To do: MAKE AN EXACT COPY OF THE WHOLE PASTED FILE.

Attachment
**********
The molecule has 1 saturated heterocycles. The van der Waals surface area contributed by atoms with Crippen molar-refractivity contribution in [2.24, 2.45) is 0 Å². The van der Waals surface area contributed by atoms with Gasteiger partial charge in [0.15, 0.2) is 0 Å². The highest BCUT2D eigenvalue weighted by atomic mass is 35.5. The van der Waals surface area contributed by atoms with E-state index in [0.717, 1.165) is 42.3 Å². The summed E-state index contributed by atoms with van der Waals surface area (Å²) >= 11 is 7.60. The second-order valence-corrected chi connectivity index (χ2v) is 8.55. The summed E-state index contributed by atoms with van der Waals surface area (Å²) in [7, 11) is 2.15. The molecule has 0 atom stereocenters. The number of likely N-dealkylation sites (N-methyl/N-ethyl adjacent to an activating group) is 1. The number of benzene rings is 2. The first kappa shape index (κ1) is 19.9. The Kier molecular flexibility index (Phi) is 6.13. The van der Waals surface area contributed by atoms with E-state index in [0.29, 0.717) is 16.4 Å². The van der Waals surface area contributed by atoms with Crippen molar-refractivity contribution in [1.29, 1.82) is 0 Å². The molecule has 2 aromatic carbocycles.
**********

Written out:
The molecule has 1 saturated heterocycles. The van der Waals surface area contributed by atoms with Crippen molar-refractivity contribution in [2.24, 2.45) is 0 Å². The van der Waals surface area contributed by atoms with Gasteiger partial charge in [0.15, 0.2) is 0 Å². The highest BCUT2D eigenvalue weighted by atomic mass is 35.5. The van der Waals surface area contributed by atoms with E-state index in [0.717, 1.165) is 42.3 Å². The summed E-state index contributed by atoms with van der Waals surface area (Å²) >= 11 is 7.60. The second-order valence-corrected chi connectivity index (χ2v) is 8.55. The summed E-state index contributed by atoms with van der Waals surface area (Å²) in [7, 11) is 2.15. The molecule has 0 atom stereocenters. The number of likely N-dealkylation sites (N-methyl/N-ethyl adjacent to an activating group) is 1. The number of benzene rings is 2. The first kappa shape index (κ1) is 19.9. The Kier molecular flexibility index (Phi) is 6.13. The van der Waals surface area contributed by atoms with E-state index in [0.29, 0.717) is 16.4 Å². The van der Waals surface area contributed by atoms with Crippen molar-refractivity contribution in [1.29, 1.82) is 0 Å². The molecule has 2 aromatic carbocycles.